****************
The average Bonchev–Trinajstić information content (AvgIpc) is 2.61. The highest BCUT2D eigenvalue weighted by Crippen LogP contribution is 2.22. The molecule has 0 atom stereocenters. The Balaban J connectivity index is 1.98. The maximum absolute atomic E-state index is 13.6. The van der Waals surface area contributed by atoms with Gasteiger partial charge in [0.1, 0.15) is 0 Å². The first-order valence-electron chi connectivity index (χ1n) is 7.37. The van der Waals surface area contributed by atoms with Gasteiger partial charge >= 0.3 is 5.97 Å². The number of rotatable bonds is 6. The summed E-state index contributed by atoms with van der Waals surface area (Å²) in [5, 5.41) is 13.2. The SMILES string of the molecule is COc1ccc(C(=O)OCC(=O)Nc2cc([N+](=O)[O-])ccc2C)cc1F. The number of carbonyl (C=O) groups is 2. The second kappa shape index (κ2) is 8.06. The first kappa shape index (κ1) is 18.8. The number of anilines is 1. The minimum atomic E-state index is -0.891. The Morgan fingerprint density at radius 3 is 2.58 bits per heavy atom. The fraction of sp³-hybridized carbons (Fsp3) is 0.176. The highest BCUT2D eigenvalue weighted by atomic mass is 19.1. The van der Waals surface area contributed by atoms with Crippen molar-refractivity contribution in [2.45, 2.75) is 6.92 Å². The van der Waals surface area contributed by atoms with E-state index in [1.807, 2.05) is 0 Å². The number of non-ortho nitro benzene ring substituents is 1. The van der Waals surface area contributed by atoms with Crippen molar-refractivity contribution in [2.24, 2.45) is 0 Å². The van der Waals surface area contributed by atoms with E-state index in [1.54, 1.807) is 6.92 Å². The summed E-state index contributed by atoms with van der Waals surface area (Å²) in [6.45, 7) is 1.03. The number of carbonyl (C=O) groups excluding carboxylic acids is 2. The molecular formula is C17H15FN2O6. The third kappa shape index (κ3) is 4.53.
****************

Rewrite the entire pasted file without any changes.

The average Bonchev–Trinajstić information content (AvgIpc) is 2.61. The highest BCUT2D eigenvalue weighted by Crippen LogP contribution is 2.22. The molecule has 0 atom stereocenters. The Balaban J connectivity index is 1.98. The maximum absolute atomic E-state index is 13.6. The van der Waals surface area contributed by atoms with Gasteiger partial charge in [0.1, 0.15) is 0 Å². The first-order valence-electron chi connectivity index (χ1n) is 7.37. The van der Waals surface area contributed by atoms with Gasteiger partial charge >= 0.3 is 5.97 Å². The number of rotatable bonds is 6. The summed E-state index contributed by atoms with van der Waals surface area (Å²) in [5, 5.41) is 13.2. The SMILES string of the molecule is COc1ccc(C(=O)OCC(=O)Nc2cc([N+](=O)[O-])ccc2C)cc1F. The number of carbonyl (C=O) groups is 2. The second kappa shape index (κ2) is 8.06. The first kappa shape index (κ1) is 18.8. The number of anilines is 1. The minimum atomic E-state index is -0.891. The Morgan fingerprint density at radius 3 is 2.58 bits per heavy atom. The fraction of sp³-hybridized carbons (Fsp3) is 0.176. The highest BCUT2D eigenvalue weighted by atomic mass is 19.1. The van der Waals surface area contributed by atoms with Crippen molar-refractivity contribution in [2.45, 2.75) is 6.92 Å². The van der Waals surface area contributed by atoms with E-state index in [1.807, 2.05) is 0 Å². The number of non-ortho nitro benzene ring substituents is 1. The van der Waals surface area contributed by atoms with Crippen molar-refractivity contribution in [2.24, 2.45) is 0 Å². The van der Waals surface area contributed by atoms with E-state index in [1.54, 1.807) is 6.92 Å². The summed E-state index contributed by atoms with van der Waals surface area (Å²) in [6.45, 7) is 1.03. The number of carbonyl (C=O) groups excluding carboxylic acids is 2. The molecular formula is C17H15FN2O6. The third kappa shape index (κ3) is 4.53.